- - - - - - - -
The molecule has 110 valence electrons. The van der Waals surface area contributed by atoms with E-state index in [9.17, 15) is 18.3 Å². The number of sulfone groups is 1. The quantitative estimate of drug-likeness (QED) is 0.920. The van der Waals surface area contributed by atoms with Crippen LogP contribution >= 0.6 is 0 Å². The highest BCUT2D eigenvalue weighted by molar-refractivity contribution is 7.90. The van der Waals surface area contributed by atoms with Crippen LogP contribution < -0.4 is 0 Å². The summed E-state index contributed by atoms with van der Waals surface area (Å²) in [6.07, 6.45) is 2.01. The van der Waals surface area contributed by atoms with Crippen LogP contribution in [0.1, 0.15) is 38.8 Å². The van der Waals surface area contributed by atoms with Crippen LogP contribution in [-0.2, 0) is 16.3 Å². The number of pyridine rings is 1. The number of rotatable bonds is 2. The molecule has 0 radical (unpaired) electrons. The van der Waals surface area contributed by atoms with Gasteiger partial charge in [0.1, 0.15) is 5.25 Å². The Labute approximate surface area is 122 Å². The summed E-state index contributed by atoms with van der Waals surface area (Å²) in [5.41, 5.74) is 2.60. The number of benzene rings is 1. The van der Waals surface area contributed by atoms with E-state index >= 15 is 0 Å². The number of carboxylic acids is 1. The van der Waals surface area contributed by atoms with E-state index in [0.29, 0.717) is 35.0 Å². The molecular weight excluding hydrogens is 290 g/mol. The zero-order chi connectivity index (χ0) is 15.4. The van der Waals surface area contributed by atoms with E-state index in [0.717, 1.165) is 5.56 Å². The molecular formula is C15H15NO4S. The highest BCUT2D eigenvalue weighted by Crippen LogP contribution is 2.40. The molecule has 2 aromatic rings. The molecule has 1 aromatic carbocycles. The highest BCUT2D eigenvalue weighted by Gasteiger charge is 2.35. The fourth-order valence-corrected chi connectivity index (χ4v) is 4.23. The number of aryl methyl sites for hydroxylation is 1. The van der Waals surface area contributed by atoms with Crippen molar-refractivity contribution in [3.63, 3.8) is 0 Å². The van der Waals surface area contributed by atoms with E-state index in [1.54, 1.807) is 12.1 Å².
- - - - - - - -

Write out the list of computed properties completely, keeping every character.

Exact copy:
The molecule has 110 valence electrons. The van der Waals surface area contributed by atoms with E-state index in [9.17, 15) is 18.3 Å². The number of sulfone groups is 1. The quantitative estimate of drug-likeness (QED) is 0.920. The van der Waals surface area contributed by atoms with Crippen LogP contribution >= 0.6 is 0 Å². The highest BCUT2D eigenvalue weighted by molar-refractivity contribution is 7.90. The van der Waals surface area contributed by atoms with Crippen LogP contribution < -0.4 is 0 Å². The summed E-state index contributed by atoms with van der Waals surface area (Å²) in [6.07, 6.45) is 2.01. The van der Waals surface area contributed by atoms with Crippen LogP contribution in [0.1, 0.15) is 38.8 Å². The van der Waals surface area contributed by atoms with Crippen LogP contribution in [-0.2, 0) is 16.3 Å². The number of pyridine rings is 1. The number of rotatable bonds is 2. The molecule has 0 radical (unpaired) electrons. The van der Waals surface area contributed by atoms with Gasteiger partial charge in [0.1, 0.15) is 5.25 Å². The Labute approximate surface area is 122 Å². The summed E-state index contributed by atoms with van der Waals surface area (Å²) in [5.41, 5.74) is 2.60. The number of benzene rings is 1. The van der Waals surface area contributed by atoms with E-state index >= 15 is 0 Å². The number of carboxylic acids is 1. The van der Waals surface area contributed by atoms with E-state index in [0.29, 0.717) is 35.0 Å². The molecular weight excluding hydrogens is 290 g/mol. The zero-order chi connectivity index (χ0) is 15.4. The van der Waals surface area contributed by atoms with E-state index in [0.717, 1.165) is 5.56 Å². The molecular formula is C15H15NO4S. The highest BCUT2D eigenvalue weighted by Crippen LogP contribution is 2.40. The molecule has 2 aromatic rings. The molecule has 1 aromatic carbocycles. The highest BCUT2D eigenvalue weighted by Gasteiger charge is 2.35. The fourth-order valence-corrected chi connectivity index (χ4v) is 4.23. The number of aryl methyl sites for hydroxylation is 1. The van der Waals surface area contributed by atoms with Crippen molar-refractivity contribution in [3.63, 3.8) is 0 Å². The van der Waals surface area contributed by atoms with E-state index in [1.54, 1.807) is 12.1 Å².